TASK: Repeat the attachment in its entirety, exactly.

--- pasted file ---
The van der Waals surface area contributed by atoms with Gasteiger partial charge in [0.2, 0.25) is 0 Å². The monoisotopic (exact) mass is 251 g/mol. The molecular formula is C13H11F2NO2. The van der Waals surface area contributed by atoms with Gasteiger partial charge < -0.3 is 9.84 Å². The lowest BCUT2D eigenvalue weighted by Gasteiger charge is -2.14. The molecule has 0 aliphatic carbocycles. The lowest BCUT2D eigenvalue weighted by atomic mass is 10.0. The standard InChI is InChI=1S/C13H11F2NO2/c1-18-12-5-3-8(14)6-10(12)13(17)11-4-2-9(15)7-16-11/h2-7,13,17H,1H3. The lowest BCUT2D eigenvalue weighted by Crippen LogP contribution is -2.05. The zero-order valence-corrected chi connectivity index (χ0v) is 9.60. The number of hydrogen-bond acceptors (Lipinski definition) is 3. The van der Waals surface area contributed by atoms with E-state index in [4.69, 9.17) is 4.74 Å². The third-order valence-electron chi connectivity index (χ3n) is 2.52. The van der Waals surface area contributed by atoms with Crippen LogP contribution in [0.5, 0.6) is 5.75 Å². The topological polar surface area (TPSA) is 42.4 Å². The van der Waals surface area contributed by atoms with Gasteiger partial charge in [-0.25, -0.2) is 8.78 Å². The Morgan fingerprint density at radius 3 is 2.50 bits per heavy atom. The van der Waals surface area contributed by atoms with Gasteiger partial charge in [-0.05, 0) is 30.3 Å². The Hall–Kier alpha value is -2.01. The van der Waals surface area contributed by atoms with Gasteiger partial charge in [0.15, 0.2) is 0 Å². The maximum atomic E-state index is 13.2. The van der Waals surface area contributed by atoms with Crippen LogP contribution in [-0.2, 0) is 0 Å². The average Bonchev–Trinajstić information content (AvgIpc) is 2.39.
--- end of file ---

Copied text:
The van der Waals surface area contributed by atoms with Gasteiger partial charge in [0.2, 0.25) is 0 Å². The monoisotopic (exact) mass is 251 g/mol. The molecular formula is C13H11F2NO2. The van der Waals surface area contributed by atoms with Gasteiger partial charge < -0.3 is 9.84 Å². The lowest BCUT2D eigenvalue weighted by Gasteiger charge is -2.14. The molecule has 0 aliphatic carbocycles. The lowest BCUT2D eigenvalue weighted by atomic mass is 10.0. The standard InChI is InChI=1S/C13H11F2NO2/c1-18-12-5-3-8(14)6-10(12)13(17)11-4-2-9(15)7-16-11/h2-7,13,17H,1H3. The lowest BCUT2D eigenvalue weighted by Crippen LogP contribution is -2.05. The zero-order valence-corrected chi connectivity index (χ0v) is 9.60. The number of hydrogen-bond acceptors (Lipinski definition) is 3. The van der Waals surface area contributed by atoms with E-state index in [4.69, 9.17) is 4.74 Å². The third-order valence-electron chi connectivity index (χ3n) is 2.52. The van der Waals surface area contributed by atoms with Crippen LogP contribution in [0.5, 0.6) is 5.75 Å². The topological polar surface area (TPSA) is 42.4 Å². The van der Waals surface area contributed by atoms with Gasteiger partial charge in [-0.25, -0.2) is 8.78 Å². The Morgan fingerprint density at radius 3 is 2.50 bits per heavy atom. The van der Waals surface area contributed by atoms with Gasteiger partial charge in [-0.05, 0) is 30.3 Å². The Hall–Kier alpha value is -2.01. The van der Waals surface area contributed by atoms with Gasteiger partial charge in [0.15, 0.2) is 0 Å². The maximum atomic E-state index is 13.2. The van der Waals surface area contributed by atoms with Crippen LogP contribution in [-0.2, 0) is 0 Å². The average Bonchev–Trinajstić information content (AvgIpc) is 2.39.